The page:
Attorney-at-Law

THE LAWYER GETS HER DAY IN COURT

In Uncategorized on 05/18/2016 at 20:18

But It Doesn’t Go All That Well

Marlene D. Morten, Docket No. 2451-13, filed 5/18/16, finally gets the trial that Judge Gustafson has been after her to give her, and it doesn’t go terribly well for Marlene.

This is Marlene’s third appearance on taishofflaw.com, but Judge Gustafson gives the lie to the old phrase “third time lucky.”

For those who tuned in late, Marlene featured in “Good Nature, Poor Spelling,” 2/1/16, and “A Wee Bit Obliging,” 2/19/16.

But the latest is a designated hitter off-the-bencher from the King of the 7459s, that obliging jurist Judge David Gustafson.

Marlene’s business and legal lives were a trifle tangled. She was fighting the Feds on the contract termination of her father’s not-for-profit (part of which is still going on) and also winding up the trucking business wherein her husband and she were involved.

Oh, and she had a real estate operation as well. And didn’t file a return for the one year still on the table.

Marlene was running six (count ‘em, six) checking accounts, and monies from her various enterprises were scattered among them with no rationale discernible to IRS or Judge Gustafson.

“The most confusing feature of her finances was to use cashier’s checks to deposit, re-deposit, and transfer amounts between accounts. She testified that one purpose of this procedure was to leave a clear paper trail for the use of the money, but it had the opposite effect. She had [Dad’s NFP] procure a $110,000 check payable to herself and deposited it into her personal account. The same day she used those funds to purchase a cashier’s check for $105,000 payable to herself (evidently pocketing the $5,000 difference) and deposited it several days later it into the same account. Soon thereafter she used those funds to purchase a cashier’s check for $100,000 payable to herself (again evidently pocketing the $5,000 difference) and deposited it several days later it into the same account. We cannot tell why.” Transcript, at pp. 6-7.

Marlene finally wound up with a $225,000 bank check from the settlement of Dad’s NFP lawsuit. She told Judge Gustafson that “…one purpose of this arrangement was to enable her, during her extended stays in Zimbabwe to help her ailing father, to have access to funds in a form that foreign banks would honor; and for all we know the $225,000 ended up in a foreign bank.” Transcript, at p. 8.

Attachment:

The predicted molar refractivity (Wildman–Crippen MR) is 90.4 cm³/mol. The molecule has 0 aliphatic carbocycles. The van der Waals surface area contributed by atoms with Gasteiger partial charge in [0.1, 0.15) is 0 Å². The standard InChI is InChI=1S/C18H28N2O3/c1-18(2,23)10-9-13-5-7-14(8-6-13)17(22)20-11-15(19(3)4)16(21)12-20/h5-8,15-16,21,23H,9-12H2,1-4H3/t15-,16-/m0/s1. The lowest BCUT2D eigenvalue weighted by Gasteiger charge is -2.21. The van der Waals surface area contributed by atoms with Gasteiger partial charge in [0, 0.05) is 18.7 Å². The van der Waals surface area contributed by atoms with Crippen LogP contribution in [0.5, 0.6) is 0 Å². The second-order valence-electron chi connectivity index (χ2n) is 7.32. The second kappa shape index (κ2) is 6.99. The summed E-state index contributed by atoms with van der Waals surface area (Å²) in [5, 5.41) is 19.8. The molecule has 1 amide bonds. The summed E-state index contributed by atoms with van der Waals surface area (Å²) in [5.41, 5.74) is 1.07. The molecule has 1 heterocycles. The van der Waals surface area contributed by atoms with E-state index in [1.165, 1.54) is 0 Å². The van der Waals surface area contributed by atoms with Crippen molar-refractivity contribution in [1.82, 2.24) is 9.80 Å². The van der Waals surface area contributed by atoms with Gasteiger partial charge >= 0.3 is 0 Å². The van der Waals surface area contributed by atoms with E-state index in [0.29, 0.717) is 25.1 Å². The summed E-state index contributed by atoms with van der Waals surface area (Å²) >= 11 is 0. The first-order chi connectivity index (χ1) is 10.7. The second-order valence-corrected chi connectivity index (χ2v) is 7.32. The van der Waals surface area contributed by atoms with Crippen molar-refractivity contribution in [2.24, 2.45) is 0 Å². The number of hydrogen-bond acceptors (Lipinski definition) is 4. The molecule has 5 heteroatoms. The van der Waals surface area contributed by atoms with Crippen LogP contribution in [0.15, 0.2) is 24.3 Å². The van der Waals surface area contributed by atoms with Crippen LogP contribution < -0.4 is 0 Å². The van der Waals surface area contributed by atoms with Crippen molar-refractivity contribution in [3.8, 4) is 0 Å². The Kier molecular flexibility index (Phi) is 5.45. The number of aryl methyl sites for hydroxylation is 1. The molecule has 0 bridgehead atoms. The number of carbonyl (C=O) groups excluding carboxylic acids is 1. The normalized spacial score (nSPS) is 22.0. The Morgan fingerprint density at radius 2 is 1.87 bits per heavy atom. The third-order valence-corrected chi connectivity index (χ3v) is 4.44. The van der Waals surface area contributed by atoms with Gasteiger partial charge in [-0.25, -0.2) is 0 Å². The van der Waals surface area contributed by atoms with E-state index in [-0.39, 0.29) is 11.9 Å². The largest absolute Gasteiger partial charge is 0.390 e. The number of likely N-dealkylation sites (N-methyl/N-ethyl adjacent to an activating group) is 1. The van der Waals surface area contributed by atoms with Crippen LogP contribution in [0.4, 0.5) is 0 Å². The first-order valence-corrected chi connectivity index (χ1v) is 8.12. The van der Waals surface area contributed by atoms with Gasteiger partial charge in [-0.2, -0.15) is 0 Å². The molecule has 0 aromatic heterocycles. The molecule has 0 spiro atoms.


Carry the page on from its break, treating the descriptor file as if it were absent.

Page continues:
Marlene did have some deductible expenses, and Judge Gustafson gives her those, but at close of play Marlene had $560K in her own bank accounts, under her complete control.

But Marlene gets off on one year, as her late-filed return for the year sat with IRS for four years before they issued a SNOD for that year. Since fraud is not on the table, nor apparently is substantial understatement for 6SOL, that year is out, as Tax Court has no jurisdiction.

Turning to the “in” year, Marlene’s records are insufficient, so IRS iuses the tried-and-true bank deposits method.

But Marlene wants to take a different tack.

“Ms. Morten in effect urges another method–i.e., that income be attributed to her only when her bank records show an affirmative personal expenditure on her behalf. Her theory seems to be that the money all belonged to [Dad’s NFP[ when received and deposited in whatever account and became compensation to Ms. Morten when [Dad’s NFP] (acting through her) determined to make an expenditure for the benefit of Ms. Morten. Her theory is at odds with the actual rule. But even if it were theoretically possible, it would be unworkable in this case, where she deems unexplained cash expenditures not to be income to herself, and where a $225,000 cashier’s check disappeared (into Zimbabwe?) but is supposedly not income unless and until the IRS can show an expenditure. We reject this method and look instead to the bank deposit analysis.” Transcript, at p. 15.

Marlene winds up with nonfiling and nonpaying chops, but not failure to pay estimateds because IRS doesn’t show her previous year’s liability.

As for “reasonable cause,” Marlene’s Dad may have been sick in Zimbabwe, “However, her financial records show that in that general time period she was handling other business for herself and [Dad’s NFP] –i.e., that she decided to handle other business but not taxes.” Transcript, at p. 21.

Not a good day for Marlene.

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